As companies push into rapid-growth markets, they are sending more employees on international assignments, especially to Asia and Africa. But, too often, problems arise because corporate mobility teams supporting employees on international assignments are not equipped to fulfill their growing responsibilities, an Ernst & Young survey found.
The survey of more than 500 companies found that, through 2014, the number of employees on assignments lasting less than a year is expected to rise 20% and the number of employees on longer assignments is expected to increase 11%. The number of employees to be sent overseas is projected to climb 60% in the next three years.
The focus on international assignment reflects companies’ efforts to establish footholds in new growth markets at a time when uncertainty dominates the global economy. The teams are frequently understaffed, overlooked by the executive team and excluded from decision-making, and they often lack tools and clout, the survey found.
“This disconnect from the wider business disadvantages both parties,” Chris Debner, E&Y’s human capital executive director, commented on the survey findings. “The business can be hasty in decision-making, hiring international staff and initiating assignments without consulting those in the know. This often leads to unforeseen burdens on the mobility team and a disappointing outcome for the business unit’s aspirations.”
Many countries have made their tax and immigration laws stricter in the past few years to raise revenue and protect their domestic labour markets. But 68% of companies polled had no control framework to manage international assignments’ payroll, tax and social security compliance risks, the survey found. As a result, half of all respondents considered tax compliance one of their biggest challenges, and 37% named immigration issues.
Only 29% of global mobility professionals are involved in selecting employees for international assignments, even though 84% of respondents said mobility staff should participate in the selection process. Also, nearly 65% of companies polled lacked a formal tracking process for short-term business travellers.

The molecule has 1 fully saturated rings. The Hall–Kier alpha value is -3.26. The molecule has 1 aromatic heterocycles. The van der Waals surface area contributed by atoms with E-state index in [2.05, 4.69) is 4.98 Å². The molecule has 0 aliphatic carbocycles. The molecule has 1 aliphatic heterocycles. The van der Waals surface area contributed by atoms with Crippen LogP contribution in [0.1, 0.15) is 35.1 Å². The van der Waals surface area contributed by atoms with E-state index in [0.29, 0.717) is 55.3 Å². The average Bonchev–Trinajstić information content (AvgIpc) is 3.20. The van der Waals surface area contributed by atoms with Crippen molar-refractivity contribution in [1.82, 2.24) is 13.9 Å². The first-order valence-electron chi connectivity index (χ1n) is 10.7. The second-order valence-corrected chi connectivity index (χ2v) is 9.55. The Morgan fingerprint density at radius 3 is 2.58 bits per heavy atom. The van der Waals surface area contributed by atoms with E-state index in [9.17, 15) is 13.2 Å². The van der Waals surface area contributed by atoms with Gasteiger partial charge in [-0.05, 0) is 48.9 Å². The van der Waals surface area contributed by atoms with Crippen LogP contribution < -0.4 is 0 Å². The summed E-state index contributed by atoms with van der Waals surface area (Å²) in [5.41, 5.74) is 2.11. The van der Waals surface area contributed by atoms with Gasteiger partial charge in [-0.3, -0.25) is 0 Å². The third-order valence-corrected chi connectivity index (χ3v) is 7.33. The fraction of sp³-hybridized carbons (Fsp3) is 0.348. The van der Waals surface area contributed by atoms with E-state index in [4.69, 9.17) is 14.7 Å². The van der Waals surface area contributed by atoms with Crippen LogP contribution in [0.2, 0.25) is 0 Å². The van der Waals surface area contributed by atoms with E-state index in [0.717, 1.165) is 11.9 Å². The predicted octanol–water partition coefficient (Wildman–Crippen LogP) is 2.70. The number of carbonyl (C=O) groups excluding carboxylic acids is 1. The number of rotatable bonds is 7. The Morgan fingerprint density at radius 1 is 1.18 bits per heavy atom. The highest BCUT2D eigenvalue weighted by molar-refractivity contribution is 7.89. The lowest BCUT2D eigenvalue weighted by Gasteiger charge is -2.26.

“This opens businesses up to serious risk in numerous countries, with organisations facing escalating costs and challenges in tax, social security, immigration and permanent establishment risk,” the E&Y report concludes.
The high cost of international assignments – three to six times higher than keeping the employee at home – means even relatively low failures rates can cause substantial losses. Twenty per cent of the polled companies said 6% or more of their employees on international assignments return prematurely.
Respondents most frequently named family and spouse issues (61%) as the reason that an assignment failed.
To help global mobility teams deliver their full potential, the E&Y report suggests that companies:
Better align mobility strategy with business strategy by analysing the role of their global mobility team in light of the increasing focus on growth markets.
Review the global mobility team’s resources, processes and systems and provide the right tools to allow the team to work efficiently and in pursuit of business goals.
Assess the human resources department’s involvement in global mobility, with the goal of creating collaborative HR and global mobility teams.
Conduct a full risk assessment of current processes, especially around control frameworks for managing payroll, tax and social security, and systems for identifying business travellers in high-risk locations.
Review existing policies with a particular focus on repatriation to reduce failed assignments.
—Sabine Vollmer (firstname.lastname@example.org) is a CGMA Magazine senior editor.
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